It Must Be My Way, Or Take The Highway Syndrome

Sir Lawrence A Joseph

by Dr Lawrence A Joseph

In a democratic country such as Grenada, there is a real need to recognize that everyone cannot get everything that he or she wants. There is a need for some of us to exercise more tolerance, if ever we are really interested in seeing incremental progress being made in our country. Our attitudes must never display an “all or nothing” situation, which depicts the thought that “it must be my way or you take the highway”. This negative syndrome has been the bane of mankind for many centuries all over the world.

When one looks at the constitution reform process which is presently taking place in Grenada, one would rationally conclude that the process is democratic and transparent. Recent political declarations however seem to repudiate this thought. In fact the declarations seem to give credence to the thought that “It is must be done my way, or you take the highway!”

Following 3 previously failed attempts to have amendments made to Grenada’s Constitution in 1985, 2002 and 2010, the present Constitution Reform Advisory Committee was launched on 16 February 2014. From the onset this Committee had a very wide-based membership comprising 14 members representing various organizations including the National Democratic Congress, the New National Party, the Grenada Bar Association, religious, and other non-governmental organizations. Dr Francis Alexis, an eminent constitutional lawyer, was appointed as the Chairman.

Sometime in August 2014, the Committee, after conducting very wide-spread consultations all over the state, recommended 12 items to Government for its consideration. The report to government was signed off by all members of the Committee with the exception of 1 of the NGO representatives. The representative for the main opposition political party, and former Prime Minister, Mr Tillman Thomas also signed the report.

The Government accepted all 12 proposals. Whilst the main opposition party did not oppose any of those proposals, the view was expressed that more items could have been added. The Committee therefore held further consultations including a grand National Consultation at the Grenada Trade Centre in the later part of 2014. The Committee then gave further consideration to certain other items which came up during the process, and made further recommendations to government.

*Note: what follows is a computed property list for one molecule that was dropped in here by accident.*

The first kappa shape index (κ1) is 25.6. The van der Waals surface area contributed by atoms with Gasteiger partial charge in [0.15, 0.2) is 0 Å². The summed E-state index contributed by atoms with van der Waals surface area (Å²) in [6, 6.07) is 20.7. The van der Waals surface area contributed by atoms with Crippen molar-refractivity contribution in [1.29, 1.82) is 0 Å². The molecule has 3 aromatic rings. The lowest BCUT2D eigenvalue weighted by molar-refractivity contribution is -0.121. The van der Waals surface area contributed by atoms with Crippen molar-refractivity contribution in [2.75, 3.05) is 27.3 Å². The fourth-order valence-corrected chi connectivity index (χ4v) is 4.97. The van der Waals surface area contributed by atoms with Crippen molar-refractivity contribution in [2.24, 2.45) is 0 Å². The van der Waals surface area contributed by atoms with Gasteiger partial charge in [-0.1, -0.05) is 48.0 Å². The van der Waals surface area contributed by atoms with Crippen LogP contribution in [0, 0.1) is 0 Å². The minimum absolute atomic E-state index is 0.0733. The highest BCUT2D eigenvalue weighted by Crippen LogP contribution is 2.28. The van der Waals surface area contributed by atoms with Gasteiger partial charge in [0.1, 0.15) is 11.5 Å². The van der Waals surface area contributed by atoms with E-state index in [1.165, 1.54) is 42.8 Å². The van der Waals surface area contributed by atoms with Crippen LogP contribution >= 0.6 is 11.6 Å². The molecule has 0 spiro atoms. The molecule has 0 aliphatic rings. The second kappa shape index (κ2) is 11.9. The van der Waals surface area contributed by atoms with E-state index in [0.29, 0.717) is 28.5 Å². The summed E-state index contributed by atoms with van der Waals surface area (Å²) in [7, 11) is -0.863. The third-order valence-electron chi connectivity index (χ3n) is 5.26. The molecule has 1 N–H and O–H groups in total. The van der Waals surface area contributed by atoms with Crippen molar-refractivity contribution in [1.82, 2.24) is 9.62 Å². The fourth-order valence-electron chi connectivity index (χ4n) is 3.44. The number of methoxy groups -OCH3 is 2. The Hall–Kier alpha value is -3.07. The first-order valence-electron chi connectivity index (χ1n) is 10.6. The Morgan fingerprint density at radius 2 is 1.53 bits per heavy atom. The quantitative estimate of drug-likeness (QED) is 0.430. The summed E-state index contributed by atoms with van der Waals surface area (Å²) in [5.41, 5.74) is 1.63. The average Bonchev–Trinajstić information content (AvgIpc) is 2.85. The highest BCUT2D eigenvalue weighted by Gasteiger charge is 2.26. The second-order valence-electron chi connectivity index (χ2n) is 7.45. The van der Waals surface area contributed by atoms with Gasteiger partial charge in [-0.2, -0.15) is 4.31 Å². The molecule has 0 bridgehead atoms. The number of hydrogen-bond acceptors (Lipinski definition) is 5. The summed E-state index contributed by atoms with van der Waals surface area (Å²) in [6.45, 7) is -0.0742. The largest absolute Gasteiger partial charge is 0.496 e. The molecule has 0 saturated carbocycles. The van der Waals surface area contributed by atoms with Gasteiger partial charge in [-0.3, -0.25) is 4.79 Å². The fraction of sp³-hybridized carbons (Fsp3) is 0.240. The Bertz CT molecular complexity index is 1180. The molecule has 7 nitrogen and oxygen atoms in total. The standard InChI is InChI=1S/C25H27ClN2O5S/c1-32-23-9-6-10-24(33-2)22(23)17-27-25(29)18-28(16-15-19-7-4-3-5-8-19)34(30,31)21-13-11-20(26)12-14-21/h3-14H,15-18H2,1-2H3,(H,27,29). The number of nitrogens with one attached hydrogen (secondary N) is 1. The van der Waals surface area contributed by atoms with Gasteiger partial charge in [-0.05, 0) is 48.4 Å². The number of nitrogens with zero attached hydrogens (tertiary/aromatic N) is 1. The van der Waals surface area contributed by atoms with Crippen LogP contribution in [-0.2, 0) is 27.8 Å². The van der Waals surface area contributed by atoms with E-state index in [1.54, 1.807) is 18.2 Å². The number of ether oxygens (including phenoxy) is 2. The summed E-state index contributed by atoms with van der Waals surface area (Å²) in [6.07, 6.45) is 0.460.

It followed that government accepted all recommendations which were submitted to it, by the Committee in principle. The Committee then went on to draft and submit to Government 7 bills which incorporated some 16 main items. Government subsequently accepted all the bills, except the 1 which dealt with the election and tenure of the Governor-General. The general reason for its non-acceptance was that having a debate in the Parliament as to whom or who should become Governor-General would tend to bring that office into disrepute. It must be remembered that the Committee is just an advisory Committee, and that Government would always have the final word as to what Constitution Amendment Bills would go forward to Parliament or not. This constitutes the process that we have.

Again the leadership of the main opposition party publicly expressed dissatisfaction with the Committee’s proposals to government. The leadership then proposed 5 further items which the leadership considered to be necessary to take through the constitutional process. These items are that a Prime Minister should not be allowed to be appointed as such for more than 2 consecutive terms; that there should be a fixed date for the holding of general elections; there should be a right to recall a parliamentary representative; there should be a system of proportional representation for electoral purposes; and there should be a new process to select a Governor-General.

Notwithstanding the above, 6 Constitution Amendment Bills were given their First Reading in the House of Representatives on Friday, 4 December 2015, a most historic day for Grenada. The bills may be referred to as the Name of State Amendment Bill; the Rights and Freedoms Amendment Bill; the Elections and Boundaries Commission Amendment Bill; the Caribbean Court of Justice Amendment Bill; the Fixed Term for Prime Minister, Fixed Date for Election and Ensuring a Leader of the Opposition Amendment Bill; and the Restructuring Amendment Bill.

Whilst some may consider the opposition items to be worthy of consideration, the fact is that we have gone through a democratic and transparent process already. The Committee had even bent over backwards to offer accommodation. The Bills, which had their First Reading in Parliament represent a significant improvement to the Constitution. The time will come when other constitutional items may be given further consideration, as constitutional reform is always an ongoing process. The situation must never be “it must be my way or you take the highway!!”

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